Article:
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I had two reasons for reading Josiah Royce's little-known book, "The Hope of the Great Community". First, the book is of historical interest in the commemoration of the 100th anniversary of WW I. Second, the book shows Royce's understanding of the Great War. Josiah Royce (1855 -- 1916) was a famous American philosopher who has enjoyed a small revival in recent years. He taught a form of absolute idealism, a philosophy which has few adherents today and was a colleague and friend of the pragmatist philosopher William James. I have been studying Royce for some time and wanted to read this book for its own sake and for thinking about WW I.
During most of his career, Royce carefully avoided political involvement. He counseled other intellectuals to do the same and to avoid preaching about matters beyond their expertise. With the outbreak of WW I, Royce found he needed to take a stand. Some of the results of Royce's thinking about WW I are included in this book of six essays which his wife published after his death.
Of the six essays in the book, five deal directly with WW I. The final essay is, for Royce, a rare autobiographical sketch which also touches upon the War. The autobiographical essay is valuable, but I will not further discuss it here. The five other essays can be divided into two groups. Three of the essays discuss Royce's response to the war and his view of what the United States should do. Two of the essays present Royce's thoughts on possible ways of limiting warfare upon the eventual conclusion of the Great War. Royce died in 1916, before the United States entered the War and before its conclusion.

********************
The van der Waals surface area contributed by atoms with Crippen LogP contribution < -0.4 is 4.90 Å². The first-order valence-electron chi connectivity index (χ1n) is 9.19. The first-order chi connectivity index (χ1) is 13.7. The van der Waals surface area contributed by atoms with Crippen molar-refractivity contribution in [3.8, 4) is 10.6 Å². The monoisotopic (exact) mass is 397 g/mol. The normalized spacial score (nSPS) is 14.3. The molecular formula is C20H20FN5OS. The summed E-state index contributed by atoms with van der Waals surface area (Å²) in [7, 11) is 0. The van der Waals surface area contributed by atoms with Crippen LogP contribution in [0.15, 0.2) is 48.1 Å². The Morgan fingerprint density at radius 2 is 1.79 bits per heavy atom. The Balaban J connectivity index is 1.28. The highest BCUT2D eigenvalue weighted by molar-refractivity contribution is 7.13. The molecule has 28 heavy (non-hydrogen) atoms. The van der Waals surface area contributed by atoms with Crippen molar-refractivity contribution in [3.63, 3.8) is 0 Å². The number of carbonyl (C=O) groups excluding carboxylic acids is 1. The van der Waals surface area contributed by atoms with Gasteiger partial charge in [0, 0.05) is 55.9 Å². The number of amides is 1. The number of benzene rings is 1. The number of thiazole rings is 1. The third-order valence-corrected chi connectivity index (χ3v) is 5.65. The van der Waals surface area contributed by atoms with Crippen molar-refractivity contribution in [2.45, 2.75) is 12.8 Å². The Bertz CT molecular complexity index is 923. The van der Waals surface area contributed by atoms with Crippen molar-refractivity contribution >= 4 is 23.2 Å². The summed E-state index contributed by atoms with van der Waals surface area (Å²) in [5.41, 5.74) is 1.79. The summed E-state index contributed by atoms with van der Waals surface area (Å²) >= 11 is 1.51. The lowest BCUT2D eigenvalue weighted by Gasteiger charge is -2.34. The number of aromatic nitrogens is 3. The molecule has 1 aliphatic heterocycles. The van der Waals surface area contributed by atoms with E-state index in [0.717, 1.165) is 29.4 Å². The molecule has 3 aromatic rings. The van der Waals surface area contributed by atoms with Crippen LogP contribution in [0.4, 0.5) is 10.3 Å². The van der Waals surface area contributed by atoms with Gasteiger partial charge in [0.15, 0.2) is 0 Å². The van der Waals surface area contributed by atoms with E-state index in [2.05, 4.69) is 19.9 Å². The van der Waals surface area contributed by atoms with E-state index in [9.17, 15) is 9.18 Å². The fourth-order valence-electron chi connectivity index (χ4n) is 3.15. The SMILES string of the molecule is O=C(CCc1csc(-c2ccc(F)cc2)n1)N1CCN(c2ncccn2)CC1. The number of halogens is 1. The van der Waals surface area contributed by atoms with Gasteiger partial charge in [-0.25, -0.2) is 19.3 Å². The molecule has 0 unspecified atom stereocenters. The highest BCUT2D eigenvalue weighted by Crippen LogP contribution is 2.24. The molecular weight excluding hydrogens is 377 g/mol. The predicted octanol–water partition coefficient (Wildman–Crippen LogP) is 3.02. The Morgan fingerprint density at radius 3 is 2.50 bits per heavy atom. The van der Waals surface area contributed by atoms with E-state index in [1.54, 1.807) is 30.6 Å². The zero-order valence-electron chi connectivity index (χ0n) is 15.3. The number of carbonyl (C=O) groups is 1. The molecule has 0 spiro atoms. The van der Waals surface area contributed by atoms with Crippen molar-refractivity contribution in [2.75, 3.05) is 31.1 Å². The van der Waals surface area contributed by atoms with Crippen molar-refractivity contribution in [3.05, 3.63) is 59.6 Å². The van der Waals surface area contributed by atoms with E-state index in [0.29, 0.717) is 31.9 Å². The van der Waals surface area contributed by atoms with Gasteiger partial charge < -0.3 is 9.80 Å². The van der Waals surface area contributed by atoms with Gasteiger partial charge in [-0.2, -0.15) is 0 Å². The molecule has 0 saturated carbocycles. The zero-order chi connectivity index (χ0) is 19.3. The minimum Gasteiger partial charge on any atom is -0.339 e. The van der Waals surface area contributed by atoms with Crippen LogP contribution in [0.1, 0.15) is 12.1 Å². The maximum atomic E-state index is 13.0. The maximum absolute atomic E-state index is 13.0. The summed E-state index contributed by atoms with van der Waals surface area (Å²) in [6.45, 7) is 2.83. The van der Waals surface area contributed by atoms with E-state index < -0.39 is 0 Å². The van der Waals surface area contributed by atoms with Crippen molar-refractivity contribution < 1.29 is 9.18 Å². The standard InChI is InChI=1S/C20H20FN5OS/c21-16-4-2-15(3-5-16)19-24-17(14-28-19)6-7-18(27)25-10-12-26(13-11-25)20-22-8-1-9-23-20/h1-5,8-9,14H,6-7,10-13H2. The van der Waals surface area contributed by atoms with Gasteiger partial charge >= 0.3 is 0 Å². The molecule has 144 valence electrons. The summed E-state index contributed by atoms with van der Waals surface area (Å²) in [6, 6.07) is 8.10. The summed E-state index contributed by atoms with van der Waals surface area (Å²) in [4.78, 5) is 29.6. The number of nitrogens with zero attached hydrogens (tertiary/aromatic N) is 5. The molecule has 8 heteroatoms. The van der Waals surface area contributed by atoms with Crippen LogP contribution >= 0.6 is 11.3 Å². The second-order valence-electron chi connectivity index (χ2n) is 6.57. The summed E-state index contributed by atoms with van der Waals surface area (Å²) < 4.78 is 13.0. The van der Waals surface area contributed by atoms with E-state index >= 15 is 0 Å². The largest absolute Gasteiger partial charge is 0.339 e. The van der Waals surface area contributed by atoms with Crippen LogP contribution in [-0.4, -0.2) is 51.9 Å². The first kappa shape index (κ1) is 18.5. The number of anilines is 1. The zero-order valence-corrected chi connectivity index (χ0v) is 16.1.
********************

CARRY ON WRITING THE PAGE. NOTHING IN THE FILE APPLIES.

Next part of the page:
The first group of essays deal with "The Duties of Americans in the Present War" and with "The Destruction of the Lusitania".Read more ›
This collection of lectures constitutes the last publication of Josiah Royce, California's preeminent philosopher at the turn of the 20th century. Unlike his early, more theoretical works, these lectures address the sinking of the Lusitania, the Great War, an international scheme insuring against future wars, as well as the title essay: "The Hope of the Great Community". This latter lecture returns to themes on the importance of community and the cause of loyalty that had preoccupied Royce during his last decade. Here Royce stresses the crucial difference between a mere association of individuals engaged in a common purpose and a true community bound together from a common cause or love or loyalty, after the fashion, for example, of Pauline Christianity. Colleagues are no substitute for the personal salvation that comes from sharing a common loyalty to a greater cause than self-interest can provide.
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